Keremeos village staff researched remuneration amounts paid to the mayor and council of similar sized communities in B.C. in an effort to gauge the “fairness” of remuneration paid to officials in the village.
Staff concluded that the mayor and council did indeed rate an increase, as their remuneration fell below the average for the communities surveyed. (See table)
Fortunately for the mayor and council, they decided not to heed this advice and instead took the high road, denying themselves an increase in spite of “evidence” that they might have used to justify more money.
I see problems with staff’s method of assessing remuneration for the mayor and council.
All communities are not created equal; therefore an assessment of remuneration cannot be considered complete based purely on direct comparisions to stipends paid to equivalently sized communities.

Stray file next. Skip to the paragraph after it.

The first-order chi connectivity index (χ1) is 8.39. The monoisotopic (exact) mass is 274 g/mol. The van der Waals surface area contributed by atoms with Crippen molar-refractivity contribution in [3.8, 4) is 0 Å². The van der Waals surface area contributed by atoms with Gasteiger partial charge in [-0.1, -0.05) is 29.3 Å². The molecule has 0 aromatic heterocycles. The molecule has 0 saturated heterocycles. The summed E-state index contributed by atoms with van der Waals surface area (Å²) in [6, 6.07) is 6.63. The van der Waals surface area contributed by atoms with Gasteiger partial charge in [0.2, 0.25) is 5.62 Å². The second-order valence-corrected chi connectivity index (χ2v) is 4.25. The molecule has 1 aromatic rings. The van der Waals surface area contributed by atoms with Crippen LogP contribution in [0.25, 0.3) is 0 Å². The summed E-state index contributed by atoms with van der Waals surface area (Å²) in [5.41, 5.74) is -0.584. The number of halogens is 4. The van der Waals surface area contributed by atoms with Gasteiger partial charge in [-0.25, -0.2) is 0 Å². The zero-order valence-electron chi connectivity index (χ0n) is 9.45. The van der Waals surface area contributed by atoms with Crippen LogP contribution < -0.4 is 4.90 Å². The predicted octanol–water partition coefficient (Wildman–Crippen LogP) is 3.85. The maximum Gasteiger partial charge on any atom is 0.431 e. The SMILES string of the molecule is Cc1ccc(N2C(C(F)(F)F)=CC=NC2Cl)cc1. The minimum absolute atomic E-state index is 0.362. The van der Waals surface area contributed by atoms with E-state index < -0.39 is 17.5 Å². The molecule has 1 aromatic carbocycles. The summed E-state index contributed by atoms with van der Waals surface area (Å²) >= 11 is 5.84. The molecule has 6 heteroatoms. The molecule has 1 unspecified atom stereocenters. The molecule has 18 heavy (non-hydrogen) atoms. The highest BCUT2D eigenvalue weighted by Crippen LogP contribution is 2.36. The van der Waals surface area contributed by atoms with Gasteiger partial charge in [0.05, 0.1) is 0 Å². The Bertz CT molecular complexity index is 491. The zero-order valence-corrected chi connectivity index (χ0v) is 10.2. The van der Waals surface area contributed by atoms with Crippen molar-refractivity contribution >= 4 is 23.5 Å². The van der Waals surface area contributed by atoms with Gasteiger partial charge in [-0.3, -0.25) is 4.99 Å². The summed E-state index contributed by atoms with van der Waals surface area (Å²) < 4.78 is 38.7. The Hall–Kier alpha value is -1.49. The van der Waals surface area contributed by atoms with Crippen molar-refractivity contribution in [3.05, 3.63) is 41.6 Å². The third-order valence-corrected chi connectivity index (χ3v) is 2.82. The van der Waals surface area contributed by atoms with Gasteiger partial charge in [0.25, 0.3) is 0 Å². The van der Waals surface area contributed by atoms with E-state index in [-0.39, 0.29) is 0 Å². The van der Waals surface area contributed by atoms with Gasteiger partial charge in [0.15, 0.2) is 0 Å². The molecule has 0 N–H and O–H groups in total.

Taking a look at the list, it is apparent that the communities paying their politicians the highest remuneration are the ones that have a diversified tax base – simply speaking, they have taxable resources that go beyond those of the residential homeowner.
Fort St. James, Gold River Lumby, and 100 Mile House all have an industrial base; Cache Creek has extra cash through revenue received from being a depository for Lower Mainland garbage.
On the other hand, the communities more similar to Keremeos’ economy – Kaslo, Ashcroft, Fruitvale, Salmo and Montrose – all have remuneration that is less than what Keremeos’ politicians get.
Harrison Hot Springs compensation for their politicians is anomalously high, compared to every other community on the list. (Removing that one entry changes the average remuneration paid to mayors, for instance, by nearly $1,000.)
One could argue that it shouldn’t even be on the list.
Comparing remuneration based on a simple average of similar sized communities doesn’t cut it.
Remuneration for politicians – and wages for municipal staff, for that matter – should be based on factors that more completely describe a community’s ability to pay.